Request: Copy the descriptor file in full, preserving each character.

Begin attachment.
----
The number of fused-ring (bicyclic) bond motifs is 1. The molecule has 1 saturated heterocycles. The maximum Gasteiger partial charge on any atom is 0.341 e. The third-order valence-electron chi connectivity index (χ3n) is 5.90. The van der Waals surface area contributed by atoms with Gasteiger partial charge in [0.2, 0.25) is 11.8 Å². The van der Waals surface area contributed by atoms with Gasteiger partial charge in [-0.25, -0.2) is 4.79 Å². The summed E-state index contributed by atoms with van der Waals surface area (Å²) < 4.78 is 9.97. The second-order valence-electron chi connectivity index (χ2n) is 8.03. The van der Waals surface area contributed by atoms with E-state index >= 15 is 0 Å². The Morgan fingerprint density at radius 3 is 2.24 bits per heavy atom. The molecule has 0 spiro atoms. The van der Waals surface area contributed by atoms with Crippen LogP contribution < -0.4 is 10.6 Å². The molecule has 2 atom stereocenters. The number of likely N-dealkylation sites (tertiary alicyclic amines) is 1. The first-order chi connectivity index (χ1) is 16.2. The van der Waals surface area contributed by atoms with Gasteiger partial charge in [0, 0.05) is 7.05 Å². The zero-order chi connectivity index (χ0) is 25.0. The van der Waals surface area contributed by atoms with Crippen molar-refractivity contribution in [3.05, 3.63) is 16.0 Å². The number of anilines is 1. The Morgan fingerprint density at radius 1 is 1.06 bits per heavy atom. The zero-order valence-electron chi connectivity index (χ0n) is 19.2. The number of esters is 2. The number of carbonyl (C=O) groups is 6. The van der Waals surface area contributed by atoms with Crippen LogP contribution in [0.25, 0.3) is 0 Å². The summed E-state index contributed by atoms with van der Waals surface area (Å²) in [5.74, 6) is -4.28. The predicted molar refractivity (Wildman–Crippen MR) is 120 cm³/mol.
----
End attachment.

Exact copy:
The number of fused-ring (bicyclic) bond motifs is 1. The molecule has 1 saturated heterocycles. The maximum Gasteiger partial charge on any atom is 0.341 e. The third-order valence-electron chi connectivity index (χ3n) is 5.90. The van der Waals surface area contributed by atoms with Gasteiger partial charge in [0.2, 0.25) is 11.8 Å². The van der Waals surface area contributed by atoms with Gasteiger partial charge in [-0.25, -0.2) is 4.79 Å². The summed E-state index contributed by atoms with van der Waals surface area (Å²) < 4.78 is 9.97. The second-order valence-electron chi connectivity index (χ2n) is 8.03. The van der Waals surface area contributed by atoms with E-state index >= 15 is 0 Å². The Morgan fingerprint density at radius 3 is 2.24 bits per heavy atom. The molecule has 0 spiro atoms. The van der Waals surface area contributed by atoms with Crippen LogP contribution < -0.4 is 10.6 Å². The molecule has 2 atom stereocenters. The number of likely N-dealkylation sites (tertiary alicyclic amines) is 1. The first-order chi connectivity index (χ1) is 16.2. The van der Waals surface area contributed by atoms with Gasteiger partial charge in [0, 0.05) is 7.05 Å². The zero-order chi connectivity index (χ0) is 25.0. The van der Waals surface area contributed by atoms with Crippen molar-refractivity contribution in [3.05, 3.63) is 16.0 Å². The number of anilines is 1. The Morgan fingerprint density at radius 1 is 1.06 bits per heavy atom. The zero-order valence-electron chi connectivity index (χ0n) is 19.2. The number of esters is 2. The number of carbonyl (C=O) groups is 6. The van der Waals surface area contributed by atoms with Crippen LogP contribution in [0.25, 0.3) is 0 Å². The summed E-state index contributed by atoms with van der Waals surface area (Å²) in [5.74, 6) is -4.28. The predicted molar refractivity (Wildman–Crippen MR) is 120 cm³/mol.